Lighting up the dark: How the scarcity of childhood resources leads to preferences for bright stimuli

Wangshuai Wang, Yanxi Yi, Jie Li, Gong Sun*, Mo Zhang

*Corresponding author for this work

Research output: Contribution to journalArticlepeer-review

27 Citations (Scopus)


A significant number of children live in poverty, even in modern society. Can the conditions of childhood resources affect one's decision-making in adulthood? This research documents a novel effect of childhood resources on sensory preferences as adults. Drawing on the compensatory consumer behavior theory, we proposed and found that people suffering from scarce childhood resources exhibit stronger preferences for bright stimuli in adulthood. The underlying mechanism for this effect is the desire for a bright future. Moreover, when individuals are reminded of the positive symbolic meanings associated with darkness, the effect of childhood resources on sensory preference is attenuated. A set of three experiments provided convergent evidence for these effects. Implications of these findings and possible extensions are discussed.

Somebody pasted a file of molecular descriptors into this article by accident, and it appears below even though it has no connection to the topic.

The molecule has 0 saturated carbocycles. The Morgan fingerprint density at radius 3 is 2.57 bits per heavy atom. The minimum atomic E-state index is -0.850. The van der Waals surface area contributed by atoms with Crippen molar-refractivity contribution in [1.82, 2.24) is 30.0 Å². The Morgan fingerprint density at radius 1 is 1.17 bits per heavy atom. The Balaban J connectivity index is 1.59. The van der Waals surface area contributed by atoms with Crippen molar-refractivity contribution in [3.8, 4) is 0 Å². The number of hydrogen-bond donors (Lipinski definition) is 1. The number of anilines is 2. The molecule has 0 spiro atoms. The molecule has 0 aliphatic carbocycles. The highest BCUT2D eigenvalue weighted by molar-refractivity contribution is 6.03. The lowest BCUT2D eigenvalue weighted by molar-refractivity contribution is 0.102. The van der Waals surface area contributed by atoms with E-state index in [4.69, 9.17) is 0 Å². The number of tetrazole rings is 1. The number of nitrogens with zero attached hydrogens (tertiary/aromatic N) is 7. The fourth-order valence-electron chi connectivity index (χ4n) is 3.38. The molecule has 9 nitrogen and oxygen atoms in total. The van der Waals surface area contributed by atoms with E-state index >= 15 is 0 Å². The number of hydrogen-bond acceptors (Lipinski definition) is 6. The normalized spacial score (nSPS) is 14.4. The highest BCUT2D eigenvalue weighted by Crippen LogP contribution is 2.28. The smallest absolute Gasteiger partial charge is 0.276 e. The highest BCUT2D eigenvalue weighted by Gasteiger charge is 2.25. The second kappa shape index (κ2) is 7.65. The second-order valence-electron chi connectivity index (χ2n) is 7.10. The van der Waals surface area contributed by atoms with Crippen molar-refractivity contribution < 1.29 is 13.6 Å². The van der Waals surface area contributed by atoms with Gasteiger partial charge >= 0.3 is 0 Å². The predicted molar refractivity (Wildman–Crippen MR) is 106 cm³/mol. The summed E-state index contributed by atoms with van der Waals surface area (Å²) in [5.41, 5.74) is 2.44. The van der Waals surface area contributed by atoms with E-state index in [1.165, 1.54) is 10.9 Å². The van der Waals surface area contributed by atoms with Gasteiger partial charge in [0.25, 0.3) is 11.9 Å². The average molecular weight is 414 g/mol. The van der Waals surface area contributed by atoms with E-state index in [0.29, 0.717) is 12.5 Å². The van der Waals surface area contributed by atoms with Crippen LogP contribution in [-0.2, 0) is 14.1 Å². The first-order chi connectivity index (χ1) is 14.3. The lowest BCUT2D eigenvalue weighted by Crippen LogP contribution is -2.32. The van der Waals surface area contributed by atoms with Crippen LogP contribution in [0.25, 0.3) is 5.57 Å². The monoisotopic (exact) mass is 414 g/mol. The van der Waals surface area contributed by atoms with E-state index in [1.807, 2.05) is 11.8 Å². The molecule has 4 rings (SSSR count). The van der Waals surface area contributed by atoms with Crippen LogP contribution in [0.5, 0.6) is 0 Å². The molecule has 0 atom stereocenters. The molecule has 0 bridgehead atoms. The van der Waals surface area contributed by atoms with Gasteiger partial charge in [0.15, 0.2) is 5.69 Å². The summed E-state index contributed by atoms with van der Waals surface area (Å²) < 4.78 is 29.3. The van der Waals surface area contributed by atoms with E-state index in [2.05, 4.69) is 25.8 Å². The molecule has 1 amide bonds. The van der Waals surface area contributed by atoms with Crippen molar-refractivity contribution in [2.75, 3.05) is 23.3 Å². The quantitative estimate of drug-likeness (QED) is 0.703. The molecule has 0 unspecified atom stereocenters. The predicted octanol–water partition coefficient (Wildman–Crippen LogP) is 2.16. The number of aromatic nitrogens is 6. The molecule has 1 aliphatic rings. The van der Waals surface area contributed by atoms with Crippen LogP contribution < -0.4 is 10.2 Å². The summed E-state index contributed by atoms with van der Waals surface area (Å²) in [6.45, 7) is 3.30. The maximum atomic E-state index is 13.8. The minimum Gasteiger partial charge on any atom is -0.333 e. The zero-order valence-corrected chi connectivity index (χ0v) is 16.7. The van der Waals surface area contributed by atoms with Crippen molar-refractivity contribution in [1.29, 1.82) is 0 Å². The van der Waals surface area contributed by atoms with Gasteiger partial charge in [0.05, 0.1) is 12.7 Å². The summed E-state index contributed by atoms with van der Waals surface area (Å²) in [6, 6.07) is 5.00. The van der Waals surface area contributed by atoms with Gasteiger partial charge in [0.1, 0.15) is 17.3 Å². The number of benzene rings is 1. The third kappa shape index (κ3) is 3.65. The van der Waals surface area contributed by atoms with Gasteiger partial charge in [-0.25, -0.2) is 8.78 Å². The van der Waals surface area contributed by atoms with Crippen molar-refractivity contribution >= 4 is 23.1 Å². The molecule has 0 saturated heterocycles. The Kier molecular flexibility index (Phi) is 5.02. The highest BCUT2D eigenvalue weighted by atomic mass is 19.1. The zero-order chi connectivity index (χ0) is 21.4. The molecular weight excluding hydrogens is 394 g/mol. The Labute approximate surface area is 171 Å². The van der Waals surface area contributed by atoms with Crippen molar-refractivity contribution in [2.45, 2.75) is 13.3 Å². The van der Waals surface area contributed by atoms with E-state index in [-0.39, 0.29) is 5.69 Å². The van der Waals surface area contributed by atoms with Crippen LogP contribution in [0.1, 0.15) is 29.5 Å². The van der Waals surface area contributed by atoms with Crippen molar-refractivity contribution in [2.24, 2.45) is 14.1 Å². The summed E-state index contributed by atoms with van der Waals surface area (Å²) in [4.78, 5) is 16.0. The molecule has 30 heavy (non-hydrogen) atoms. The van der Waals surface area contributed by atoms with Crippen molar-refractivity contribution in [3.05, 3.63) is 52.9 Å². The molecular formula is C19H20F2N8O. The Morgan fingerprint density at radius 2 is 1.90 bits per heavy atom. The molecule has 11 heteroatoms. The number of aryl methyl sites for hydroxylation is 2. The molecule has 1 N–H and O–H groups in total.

Original languageEnglish
Pages (from-to)1155-1164
Number of pages10
JournalJournal of Business Research
Publication statusPublished - Feb 2022


  • Childhood resources
  • Compensatory consumption
  • Embodied cognition
  • Sensory marketing

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